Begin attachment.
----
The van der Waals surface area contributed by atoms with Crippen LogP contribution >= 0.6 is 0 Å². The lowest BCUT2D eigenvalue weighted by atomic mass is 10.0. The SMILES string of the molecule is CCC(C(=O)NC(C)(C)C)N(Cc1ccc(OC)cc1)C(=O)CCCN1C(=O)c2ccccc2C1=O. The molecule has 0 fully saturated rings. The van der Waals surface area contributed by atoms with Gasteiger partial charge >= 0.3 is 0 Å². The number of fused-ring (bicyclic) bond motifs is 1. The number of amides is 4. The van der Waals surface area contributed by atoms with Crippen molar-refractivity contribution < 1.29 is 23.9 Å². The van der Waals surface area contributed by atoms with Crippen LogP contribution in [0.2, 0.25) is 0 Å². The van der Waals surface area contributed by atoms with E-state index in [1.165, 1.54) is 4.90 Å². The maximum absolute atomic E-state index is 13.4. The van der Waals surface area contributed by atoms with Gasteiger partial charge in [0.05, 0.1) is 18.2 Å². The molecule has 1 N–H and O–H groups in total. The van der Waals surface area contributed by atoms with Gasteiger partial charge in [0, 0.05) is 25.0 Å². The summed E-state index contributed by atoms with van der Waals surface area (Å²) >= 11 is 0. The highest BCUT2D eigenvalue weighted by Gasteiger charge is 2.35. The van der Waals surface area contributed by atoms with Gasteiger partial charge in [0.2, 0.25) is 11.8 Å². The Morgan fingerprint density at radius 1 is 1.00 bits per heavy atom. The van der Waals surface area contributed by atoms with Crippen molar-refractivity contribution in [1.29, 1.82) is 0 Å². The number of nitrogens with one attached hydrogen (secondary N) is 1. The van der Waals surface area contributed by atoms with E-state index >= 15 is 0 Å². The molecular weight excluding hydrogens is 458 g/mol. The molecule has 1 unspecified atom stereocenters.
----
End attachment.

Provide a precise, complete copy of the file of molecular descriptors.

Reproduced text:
The van der Waals surface area contributed by atoms with Crippen LogP contribution >= 0.6 is 0 Å². The lowest BCUT2D eigenvalue weighted by atomic mass is 10.0. The SMILES string of the molecule is CCC(C(=O)NC(C)(C)C)N(Cc1ccc(OC)cc1)C(=O)CCCN1C(=O)c2ccccc2C1=O. The molecule has 0 fully saturated rings. The van der Waals surface area contributed by atoms with Gasteiger partial charge >= 0.3 is 0 Å². The number of fused-ring (bicyclic) bond motifs is 1. The number of amides is 4. The van der Waals surface area contributed by atoms with Crippen molar-refractivity contribution < 1.29 is 23.9 Å². The van der Waals surface area contributed by atoms with Crippen LogP contribution in [0.2, 0.25) is 0 Å². The van der Waals surface area contributed by atoms with E-state index in [1.165, 1.54) is 4.90 Å². The maximum absolute atomic E-state index is 13.4. The van der Waals surface area contributed by atoms with Gasteiger partial charge in [0.05, 0.1) is 18.2 Å². The molecule has 1 N–H and O–H groups in total. The van der Waals surface area contributed by atoms with Gasteiger partial charge in [0, 0.05) is 25.0 Å². The summed E-state index contributed by atoms with van der Waals surface area (Å²) >= 11 is 0. The highest BCUT2D eigenvalue weighted by Gasteiger charge is 2.35. The van der Waals surface area contributed by atoms with Gasteiger partial charge in [0.2, 0.25) is 11.8 Å². The Morgan fingerprint density at radius 1 is 1.00 bits per heavy atom. The van der Waals surface area contributed by atoms with Crippen molar-refractivity contribution in [1.29, 1.82) is 0 Å². The number of nitrogens with one attached hydrogen (secondary N) is 1. The van der Waals surface area contributed by atoms with E-state index >= 15 is 0 Å². The molecular weight excluding hydrogens is 458 g/mol. The molecule has 1 unspecified atom stereocenters.